Post-COVID effect on building hardware industry in India

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Consort Hardware MD Harish Sokhi Shares His Insights with Glass Bulletin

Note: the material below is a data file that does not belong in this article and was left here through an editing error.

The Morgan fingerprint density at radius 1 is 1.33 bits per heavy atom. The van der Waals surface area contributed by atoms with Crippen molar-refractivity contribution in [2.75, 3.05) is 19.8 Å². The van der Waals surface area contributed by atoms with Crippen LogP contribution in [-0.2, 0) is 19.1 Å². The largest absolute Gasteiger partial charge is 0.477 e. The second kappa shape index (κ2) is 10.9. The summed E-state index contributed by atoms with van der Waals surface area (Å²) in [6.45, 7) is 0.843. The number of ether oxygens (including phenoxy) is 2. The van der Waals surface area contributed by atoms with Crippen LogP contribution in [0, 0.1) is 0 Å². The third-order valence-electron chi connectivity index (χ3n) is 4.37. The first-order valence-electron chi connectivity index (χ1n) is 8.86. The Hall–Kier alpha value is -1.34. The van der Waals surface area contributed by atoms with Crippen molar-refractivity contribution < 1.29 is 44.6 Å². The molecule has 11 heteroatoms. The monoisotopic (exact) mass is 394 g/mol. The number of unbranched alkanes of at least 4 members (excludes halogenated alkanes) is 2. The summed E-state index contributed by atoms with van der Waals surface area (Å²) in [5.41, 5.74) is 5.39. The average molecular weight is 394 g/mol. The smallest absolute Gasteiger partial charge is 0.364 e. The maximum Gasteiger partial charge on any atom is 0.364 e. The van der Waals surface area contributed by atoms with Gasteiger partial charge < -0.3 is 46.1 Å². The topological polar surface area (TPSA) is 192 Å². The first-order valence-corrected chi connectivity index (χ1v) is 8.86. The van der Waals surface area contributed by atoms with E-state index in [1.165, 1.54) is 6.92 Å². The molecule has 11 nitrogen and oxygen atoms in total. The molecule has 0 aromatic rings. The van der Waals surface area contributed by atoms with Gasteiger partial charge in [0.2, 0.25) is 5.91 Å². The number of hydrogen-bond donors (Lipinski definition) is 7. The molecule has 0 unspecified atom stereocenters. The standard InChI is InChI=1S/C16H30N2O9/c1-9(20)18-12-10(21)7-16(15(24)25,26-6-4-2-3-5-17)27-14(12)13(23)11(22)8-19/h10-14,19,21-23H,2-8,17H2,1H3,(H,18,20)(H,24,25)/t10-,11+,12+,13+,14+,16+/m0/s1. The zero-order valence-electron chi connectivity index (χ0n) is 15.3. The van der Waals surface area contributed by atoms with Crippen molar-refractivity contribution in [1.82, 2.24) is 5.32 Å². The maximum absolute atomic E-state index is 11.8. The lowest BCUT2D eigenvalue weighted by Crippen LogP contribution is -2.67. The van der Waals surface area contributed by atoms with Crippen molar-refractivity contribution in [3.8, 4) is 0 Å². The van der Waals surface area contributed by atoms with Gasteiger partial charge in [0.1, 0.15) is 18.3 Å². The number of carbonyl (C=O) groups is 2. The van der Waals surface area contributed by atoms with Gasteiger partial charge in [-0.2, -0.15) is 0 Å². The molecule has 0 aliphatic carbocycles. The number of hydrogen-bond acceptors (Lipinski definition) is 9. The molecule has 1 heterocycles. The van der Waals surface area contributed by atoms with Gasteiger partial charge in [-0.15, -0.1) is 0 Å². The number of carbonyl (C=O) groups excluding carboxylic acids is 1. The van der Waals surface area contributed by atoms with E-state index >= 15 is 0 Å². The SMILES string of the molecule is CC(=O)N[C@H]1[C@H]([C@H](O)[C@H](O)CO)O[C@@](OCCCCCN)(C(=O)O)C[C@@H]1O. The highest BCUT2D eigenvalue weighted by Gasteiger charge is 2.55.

Construction industry is one of the worst-affected in India by the coronavirus-triggered lockdown, but with right policies and a positive approach, it can revive very fast.